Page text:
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Jeffery L. Hollingsworth and Jeffrey R. Barnes

428JOURNAL OF THE ATMOSPHERIC SCIENCESVow.. $3, No. 3Forced Stationary Planetary Waves in Mars's Winter Atmosphere JEPFERY L. HOLLINGSWORTHNA,~A/Ames Research Center, Moffett Fiegd, California $.~F'~'R~y R. BArn, mSCollege of Oceanic and Atmospheric Sciences, Oregon State University, Corvallis, Oregon(Manuscript received g October 1993, in final form 10 August 1995)ABSTRACT Mariner 9 and Viking spacecraft observations provided evidence for planetary-scale, wavelike

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Rolando R. Garcia

1 JUNE 1991 P, OLANDO R. GARC1A 1405Parameterization of Planetary Wave Breaking in the Middle Atmosphere ROLANDO R. GARCIANational Center for Atmospheric Research, * Boulder, Colorado(Manuscript received 30 April 1990, in final form 14 January 1991)ABSTRACT A parameterization of planetary wave breaking in the middle atmosphere has been developed and tested ina numerical model which

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Jay S. Winston

522JOURNAL OF METEOROLOGYVOLUME 17SOME NEW DATA ON THE LONGITUDINAL DIMENSIONS OF PLANETARY WAVES Jay S. WinstonU. S. Weather Bureau, Washington, D. C.(Original manuscript received 21 March 1960)ABSTRACTStatistics of planetary wave number and wave length as observed on 5-day mean 700-mb charts are presented for each ten degrees of latitude between 30N and 70N for each month of the year. These statisticsshow that there tend to be fewer waves around latitude circles in the colder

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J. C. Alpert and S. K. Avery

OCTOBER 19~3 J.C. ALPERT, M. A. GELLER AND S. K. AVERY 2467'The Response of Stationary Planetary Waves to Tropospheric Forcing~ J. C. ALPERT AND M. A. GELLERLaboratory for Planetary Atmospheres, NASA/Goddard Space Flight Center, Greenbelt, MD 20771 S. K. AVERY2Department of Electrical Engineering, University of Illinois, Urbana 61801(Manuscript received 2 February 1983, in final

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Kaoru Sato, Takenari Kinoshita, and Kota Okamoto

several months to years) and the shallow branch is fast (time scales of days to a few months). The shallow branch is mainly driven by synoptic-scale waves and partly by gravity waves ( Plumb 2002 ; Miyazaki et al. 2010 ), while the deep branch is mainly by planetary waves ( Plumb 2002 ) and partly by gravity waves ( Okamoto et al. 2011 ). So far, the BDC has been examined mainly in the 2D meridional cross section. However, there are several studies indicating that the BDC has zonally asymmetric

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Dehai Luo and Wenqi Zhang

onset of blocking, indicating that a blocking might serve as the initial trigger for the upward propagation of planetary waves ( O’Neill and Taylor 1979 ; Quiroz 1986 ; Martius et al. 2009 ; Colucci and Kelleher 2015 ). Thus, blocking events are, to some extent, precursors to sudden stratospheric warming (SSW) events ( Martius et al. 2009 ) via increasing upward wave activity pseudomomentum to the stratosphere ( Lubis et al. 2018 ; Nakamura et al. 2020 ). The weak background westerly wind has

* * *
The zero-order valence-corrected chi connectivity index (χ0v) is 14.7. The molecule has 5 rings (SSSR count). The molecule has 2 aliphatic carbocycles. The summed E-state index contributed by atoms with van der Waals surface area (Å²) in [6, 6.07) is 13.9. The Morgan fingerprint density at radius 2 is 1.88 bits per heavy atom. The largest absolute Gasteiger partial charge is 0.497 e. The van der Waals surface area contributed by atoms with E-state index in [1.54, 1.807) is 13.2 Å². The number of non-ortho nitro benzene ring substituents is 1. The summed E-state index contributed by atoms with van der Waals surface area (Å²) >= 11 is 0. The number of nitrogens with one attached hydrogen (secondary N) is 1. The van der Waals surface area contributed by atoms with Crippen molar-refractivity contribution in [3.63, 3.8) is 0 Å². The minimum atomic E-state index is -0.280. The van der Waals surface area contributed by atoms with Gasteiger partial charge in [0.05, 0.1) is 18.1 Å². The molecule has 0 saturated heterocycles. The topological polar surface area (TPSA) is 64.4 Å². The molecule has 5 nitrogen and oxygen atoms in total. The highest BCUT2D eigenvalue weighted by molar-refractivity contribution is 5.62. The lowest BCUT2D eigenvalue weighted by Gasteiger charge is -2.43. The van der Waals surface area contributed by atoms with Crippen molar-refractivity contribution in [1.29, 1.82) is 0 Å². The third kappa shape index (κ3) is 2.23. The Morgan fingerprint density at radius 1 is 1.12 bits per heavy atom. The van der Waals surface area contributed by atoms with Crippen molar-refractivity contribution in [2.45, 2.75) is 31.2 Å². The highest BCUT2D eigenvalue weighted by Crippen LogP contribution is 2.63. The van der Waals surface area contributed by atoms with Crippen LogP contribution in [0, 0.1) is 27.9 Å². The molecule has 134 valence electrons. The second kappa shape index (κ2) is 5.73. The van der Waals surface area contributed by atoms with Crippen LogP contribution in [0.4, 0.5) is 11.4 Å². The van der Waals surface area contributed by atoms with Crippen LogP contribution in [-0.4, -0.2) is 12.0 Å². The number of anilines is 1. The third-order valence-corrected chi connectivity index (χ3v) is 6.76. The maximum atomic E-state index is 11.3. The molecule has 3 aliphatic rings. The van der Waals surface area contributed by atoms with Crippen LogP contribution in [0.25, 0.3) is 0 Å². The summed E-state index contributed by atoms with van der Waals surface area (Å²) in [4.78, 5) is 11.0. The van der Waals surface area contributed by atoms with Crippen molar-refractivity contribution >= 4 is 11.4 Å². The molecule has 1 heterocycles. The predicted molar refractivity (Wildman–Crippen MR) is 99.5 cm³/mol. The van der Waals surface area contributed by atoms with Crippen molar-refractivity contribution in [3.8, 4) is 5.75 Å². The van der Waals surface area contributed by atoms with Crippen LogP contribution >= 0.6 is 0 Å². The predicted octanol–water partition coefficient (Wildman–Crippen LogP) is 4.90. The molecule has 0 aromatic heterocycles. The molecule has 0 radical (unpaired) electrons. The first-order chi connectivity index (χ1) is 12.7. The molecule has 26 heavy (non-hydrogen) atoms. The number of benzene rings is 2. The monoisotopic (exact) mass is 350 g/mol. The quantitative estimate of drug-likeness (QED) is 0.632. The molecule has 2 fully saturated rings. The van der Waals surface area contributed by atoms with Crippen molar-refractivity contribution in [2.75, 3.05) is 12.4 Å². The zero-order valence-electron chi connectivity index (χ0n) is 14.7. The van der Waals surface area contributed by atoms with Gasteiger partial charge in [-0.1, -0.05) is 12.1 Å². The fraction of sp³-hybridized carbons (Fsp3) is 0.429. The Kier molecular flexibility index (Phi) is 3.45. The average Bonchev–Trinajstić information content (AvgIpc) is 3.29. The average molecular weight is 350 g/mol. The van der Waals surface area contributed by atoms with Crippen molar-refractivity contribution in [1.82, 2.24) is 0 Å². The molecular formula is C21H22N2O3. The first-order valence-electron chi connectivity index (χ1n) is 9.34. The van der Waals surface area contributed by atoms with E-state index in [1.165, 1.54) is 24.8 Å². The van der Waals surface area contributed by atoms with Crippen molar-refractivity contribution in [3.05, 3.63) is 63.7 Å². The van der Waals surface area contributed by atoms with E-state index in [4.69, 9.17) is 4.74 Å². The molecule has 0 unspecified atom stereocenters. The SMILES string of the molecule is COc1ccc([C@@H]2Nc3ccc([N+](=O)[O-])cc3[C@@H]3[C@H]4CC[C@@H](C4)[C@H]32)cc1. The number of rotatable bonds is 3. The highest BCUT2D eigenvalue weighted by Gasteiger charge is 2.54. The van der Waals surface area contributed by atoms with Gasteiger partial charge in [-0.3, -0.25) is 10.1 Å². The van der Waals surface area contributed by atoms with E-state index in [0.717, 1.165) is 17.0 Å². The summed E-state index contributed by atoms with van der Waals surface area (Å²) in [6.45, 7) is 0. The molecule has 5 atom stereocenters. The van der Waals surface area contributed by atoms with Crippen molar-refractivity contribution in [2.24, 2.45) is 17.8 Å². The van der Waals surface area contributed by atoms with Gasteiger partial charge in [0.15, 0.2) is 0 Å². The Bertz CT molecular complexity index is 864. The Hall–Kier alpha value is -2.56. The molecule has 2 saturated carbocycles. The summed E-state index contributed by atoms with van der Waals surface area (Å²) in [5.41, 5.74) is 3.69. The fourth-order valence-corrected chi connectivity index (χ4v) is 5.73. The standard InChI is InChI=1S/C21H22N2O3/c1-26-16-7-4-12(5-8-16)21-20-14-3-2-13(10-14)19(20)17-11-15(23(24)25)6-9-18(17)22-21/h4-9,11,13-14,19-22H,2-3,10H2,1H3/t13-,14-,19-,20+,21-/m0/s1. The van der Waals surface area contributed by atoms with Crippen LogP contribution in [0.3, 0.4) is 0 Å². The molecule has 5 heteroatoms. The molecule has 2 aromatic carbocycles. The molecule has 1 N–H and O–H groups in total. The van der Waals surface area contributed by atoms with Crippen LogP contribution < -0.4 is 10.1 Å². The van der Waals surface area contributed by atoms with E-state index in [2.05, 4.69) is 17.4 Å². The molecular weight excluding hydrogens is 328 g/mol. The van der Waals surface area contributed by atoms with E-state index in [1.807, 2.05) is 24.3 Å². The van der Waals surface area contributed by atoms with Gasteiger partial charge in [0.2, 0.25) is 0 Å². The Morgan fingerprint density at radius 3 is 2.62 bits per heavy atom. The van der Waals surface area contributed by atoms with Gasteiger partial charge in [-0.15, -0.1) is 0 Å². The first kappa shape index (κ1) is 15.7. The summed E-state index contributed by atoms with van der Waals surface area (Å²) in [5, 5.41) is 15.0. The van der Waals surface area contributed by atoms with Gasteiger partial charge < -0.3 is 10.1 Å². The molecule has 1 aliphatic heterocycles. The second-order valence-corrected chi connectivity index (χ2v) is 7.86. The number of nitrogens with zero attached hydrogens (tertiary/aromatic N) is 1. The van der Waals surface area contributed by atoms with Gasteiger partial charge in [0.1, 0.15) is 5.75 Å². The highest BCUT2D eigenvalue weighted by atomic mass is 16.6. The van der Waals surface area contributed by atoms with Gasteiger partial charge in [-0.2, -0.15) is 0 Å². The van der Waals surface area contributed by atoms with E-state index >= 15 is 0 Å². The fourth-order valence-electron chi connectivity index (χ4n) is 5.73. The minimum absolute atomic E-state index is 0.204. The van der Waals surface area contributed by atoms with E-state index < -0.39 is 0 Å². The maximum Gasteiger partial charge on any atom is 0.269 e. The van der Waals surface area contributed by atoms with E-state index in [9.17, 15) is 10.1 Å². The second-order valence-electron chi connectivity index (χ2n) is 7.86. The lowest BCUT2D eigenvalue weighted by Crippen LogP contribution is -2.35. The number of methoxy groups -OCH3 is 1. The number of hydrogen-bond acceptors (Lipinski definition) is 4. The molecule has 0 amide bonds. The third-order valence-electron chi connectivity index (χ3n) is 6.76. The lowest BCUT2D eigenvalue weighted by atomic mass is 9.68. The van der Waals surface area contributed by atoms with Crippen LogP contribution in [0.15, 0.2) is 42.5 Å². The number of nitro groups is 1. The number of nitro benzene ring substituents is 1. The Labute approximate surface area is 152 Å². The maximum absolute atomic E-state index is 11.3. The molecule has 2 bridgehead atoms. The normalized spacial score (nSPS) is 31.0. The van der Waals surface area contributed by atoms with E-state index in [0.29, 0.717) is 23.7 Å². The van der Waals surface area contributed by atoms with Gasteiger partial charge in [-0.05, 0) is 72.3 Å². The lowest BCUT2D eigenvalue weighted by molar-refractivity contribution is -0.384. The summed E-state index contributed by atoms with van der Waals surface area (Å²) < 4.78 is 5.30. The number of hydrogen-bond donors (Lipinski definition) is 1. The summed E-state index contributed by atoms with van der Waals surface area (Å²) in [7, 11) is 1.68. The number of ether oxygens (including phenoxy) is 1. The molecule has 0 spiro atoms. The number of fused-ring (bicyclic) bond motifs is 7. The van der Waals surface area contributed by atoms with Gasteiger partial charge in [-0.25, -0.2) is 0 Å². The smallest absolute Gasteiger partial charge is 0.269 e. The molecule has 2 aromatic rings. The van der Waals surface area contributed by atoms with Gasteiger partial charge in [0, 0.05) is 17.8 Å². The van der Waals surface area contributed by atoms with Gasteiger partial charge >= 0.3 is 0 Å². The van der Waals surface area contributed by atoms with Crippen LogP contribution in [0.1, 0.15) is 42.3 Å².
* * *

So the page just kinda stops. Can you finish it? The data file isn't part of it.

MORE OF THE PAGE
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James R. Holton

I DECEMBER 1984 NOTES AND CORRESPONDENCE 3427NOTES AND CORRESPONDENCEThe Generation of Mesospheric Planetary Waves by Zonally Asymmetric Gravity Wave Breaking~ JAMES R. HOLTON Department of.4tmospheric Sciences, University of Washington, Seattle WA 98195 2 June 1984 and 17 September 1984 ABSTRACT A semi-spectral numerical model is used to

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Christopher C. Walker and Gudrun Magnusdottir

1. Introduction This paper investigates whether nonlinear planetary wave reflection plays a role in establishing longitudinal asymmetries in the time-mean circulation of the wintertime extratropical troposphere. It has long been known that longitudinal asymmetries are produced by planetary waves excited by the earth's topography and by quasi-stationary longitudinal variations in heating ( Charney and Eliassen 1949 ; Smagorinsky 1953 ). As shown in Charney and Eliassen (1949) and in a number

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J. F. Scinocca and P. H. Haynes

1. Introduction There is strong evidence that much of the planetary wave activity observed in the wintertime stratosphere is excited in the troposphere (e.g., Randel 1987 and references therein). The most obvious tropospheric sources of planetary waves are associated with geographical asymmetries such as topography and spatially inhomogeneous heating (primarily due to land–sea contrasts). Stationary planetary wave patterns in the wintertime stratosphere are primarily due to these geographical

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Walter A. Robinson

15 DECEMBER 1986 WALTER A. ROBINSON 3109The Behavior of Planetary Wave 2 in Preconditioned Zonal Flows WALTER A. ROBINSONDepartment of Atmospheric Sciences, University of Washington, Seattle, WA 98195(Manuscript received 19 March 1986, in final form 14 July 1986)ABSTRACT The response of linear planetary wave 2 to changes in the isentropic zonally symmetric distribution of potentialvorticity (PV) is investigated

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